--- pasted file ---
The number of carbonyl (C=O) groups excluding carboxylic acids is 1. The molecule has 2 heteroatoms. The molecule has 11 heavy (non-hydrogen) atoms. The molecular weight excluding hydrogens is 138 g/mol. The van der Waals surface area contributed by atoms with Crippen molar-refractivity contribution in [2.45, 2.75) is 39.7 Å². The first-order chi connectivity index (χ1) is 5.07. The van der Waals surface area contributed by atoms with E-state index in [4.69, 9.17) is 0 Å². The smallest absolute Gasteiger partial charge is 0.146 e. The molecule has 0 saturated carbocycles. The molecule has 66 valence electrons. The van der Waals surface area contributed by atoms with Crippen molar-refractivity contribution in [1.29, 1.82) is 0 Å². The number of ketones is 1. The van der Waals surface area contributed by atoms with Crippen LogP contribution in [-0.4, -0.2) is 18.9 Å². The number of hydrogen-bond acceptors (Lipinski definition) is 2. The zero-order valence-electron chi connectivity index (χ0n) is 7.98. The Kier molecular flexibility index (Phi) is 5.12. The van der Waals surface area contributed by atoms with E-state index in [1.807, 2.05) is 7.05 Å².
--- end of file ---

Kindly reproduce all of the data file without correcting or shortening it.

The number of carbonyl (C=O) groups excluding carboxylic acids is 1. The molecule has 2 heteroatoms. The molecule has 11 heavy (non-hydrogen) atoms. The molecular weight excluding hydrogens is 138 g/mol. The van der Waals surface area contributed by atoms with Crippen molar-refractivity contribution in [2.45, 2.75) is 39.7 Å². The first-order chi connectivity index (χ1) is 5.07. The van der Waals surface area contributed by atoms with E-state index in [4.69, 9.17) is 0 Å². The smallest absolute Gasteiger partial charge is 0.146 e. The molecule has 0 saturated carbocycles. The molecule has 66 valence electrons. The van der Waals surface area contributed by atoms with Crippen molar-refractivity contribution in [1.29, 1.82) is 0 Å². The number of ketones is 1. The van der Waals surface area contributed by atoms with Crippen LogP contribution in [-0.4, -0.2) is 18.9 Å². The number of hydrogen-bond acceptors (Lipinski definition) is 2. The zero-order valence-electron chi connectivity index (χ0n) is 7.98. The Kier molecular flexibility index (Phi) is 5.12. The van der Waals surface area contributed by atoms with E-state index in [1.807, 2.05) is 7.05 Å².